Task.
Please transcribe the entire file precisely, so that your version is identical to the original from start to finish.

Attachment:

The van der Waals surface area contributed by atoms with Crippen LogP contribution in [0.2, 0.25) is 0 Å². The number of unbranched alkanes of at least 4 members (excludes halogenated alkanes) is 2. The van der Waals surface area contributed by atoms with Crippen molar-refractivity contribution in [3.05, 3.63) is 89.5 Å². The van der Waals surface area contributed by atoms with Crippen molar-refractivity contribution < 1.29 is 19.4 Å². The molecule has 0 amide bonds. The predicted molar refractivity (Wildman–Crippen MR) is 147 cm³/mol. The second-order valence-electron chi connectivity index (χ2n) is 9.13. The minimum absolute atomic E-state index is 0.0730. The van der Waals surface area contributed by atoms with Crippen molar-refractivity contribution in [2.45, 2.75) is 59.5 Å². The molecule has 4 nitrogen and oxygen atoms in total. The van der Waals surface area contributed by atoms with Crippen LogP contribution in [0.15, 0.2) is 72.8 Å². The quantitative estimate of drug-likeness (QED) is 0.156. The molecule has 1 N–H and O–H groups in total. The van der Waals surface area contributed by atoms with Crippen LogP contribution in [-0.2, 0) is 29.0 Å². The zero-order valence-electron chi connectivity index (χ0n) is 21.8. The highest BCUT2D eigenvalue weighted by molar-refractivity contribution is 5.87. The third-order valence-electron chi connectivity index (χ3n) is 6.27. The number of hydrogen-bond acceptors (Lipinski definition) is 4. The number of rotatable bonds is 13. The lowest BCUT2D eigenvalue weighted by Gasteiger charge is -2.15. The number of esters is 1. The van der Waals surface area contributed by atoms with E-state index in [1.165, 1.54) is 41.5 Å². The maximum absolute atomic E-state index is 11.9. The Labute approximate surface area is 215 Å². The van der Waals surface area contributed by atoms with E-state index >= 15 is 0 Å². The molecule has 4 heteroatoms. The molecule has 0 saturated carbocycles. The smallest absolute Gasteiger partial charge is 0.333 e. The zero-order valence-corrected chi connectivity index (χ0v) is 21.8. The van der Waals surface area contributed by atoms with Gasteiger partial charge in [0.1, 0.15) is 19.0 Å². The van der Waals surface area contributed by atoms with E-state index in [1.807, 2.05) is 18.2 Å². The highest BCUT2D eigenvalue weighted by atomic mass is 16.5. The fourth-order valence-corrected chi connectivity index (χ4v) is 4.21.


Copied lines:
The van der Waals surface area contributed by atoms with Crippen LogP contribution in [0.2, 0.25) is 0 Å². The number of unbranched alkanes of at least 4 members (excludes halogenated alkanes) is 2. The van der Waals surface area contributed by atoms with Crippen molar-refractivity contribution in [3.05, 3.63) is 89.5 Å². The van der Waals surface area contributed by atoms with Crippen molar-refractivity contribution < 1.29 is 19.4 Å². The molecule has 0 amide bonds. The predicted molar refractivity (Wildman–Crippen MR) is 147 cm³/mol. The second-order valence-electron chi connectivity index (χ2n) is 9.13. The minimum absolute atomic E-state index is 0.0730. The van der Waals surface area contributed by atoms with Crippen molar-refractivity contribution in [2.45, 2.75) is 59.5 Å². The molecule has 4 nitrogen and oxygen atoms in total. The van der Waals surface area contributed by atoms with Crippen LogP contribution in [0.15, 0.2) is 72.8 Å². The quantitative estimate of drug-likeness (QED) is 0.156. The molecule has 1 N–H and O–H groups in total. The van der Waals surface area contributed by atoms with Crippen LogP contribution in [-0.2, 0) is 29.0 Å². The zero-order valence-electron chi connectivity index (χ0n) is 21.8. The highest BCUT2D eigenvalue weighted by molar-refractivity contribution is 5.87. The third-order valence-electron chi connectivity index (χ3n) is 6.27. The number of hydrogen-bond acceptors (Lipinski definition) is 4. The number of rotatable bonds is 13. The lowest BCUT2D eigenvalue weighted by Gasteiger charge is -2.15. The number of esters is 1. The van der Waals surface area contributed by atoms with E-state index in [1.165, 1.54) is 41.5 Å². The maximum absolute atomic E-state index is 11.9. The Labute approximate surface area is 215 Å². The van der Waals surface area contributed by atoms with E-state index >= 15 is 0 Å². The molecule has 4 heteroatoms. The molecule has 0 saturated carbocycles. The smallest absolute Gasteiger partial charge is 0.333 e. The zero-order valence-corrected chi connectivity index (χ0v) is 21.8. The van der Waals surface area contributed by atoms with Gasteiger partial charge in [0.1, 0.15) is 19.0 Å². The van der Waals surface area contributed by atoms with E-state index in [1.807, 2.05) is 18.2 Å². The highest BCUT2D eigenvalue weighted by atomic mass is 16.5. The fourth-order valence-corrected chi connectivity index (χ4v) is 4.21.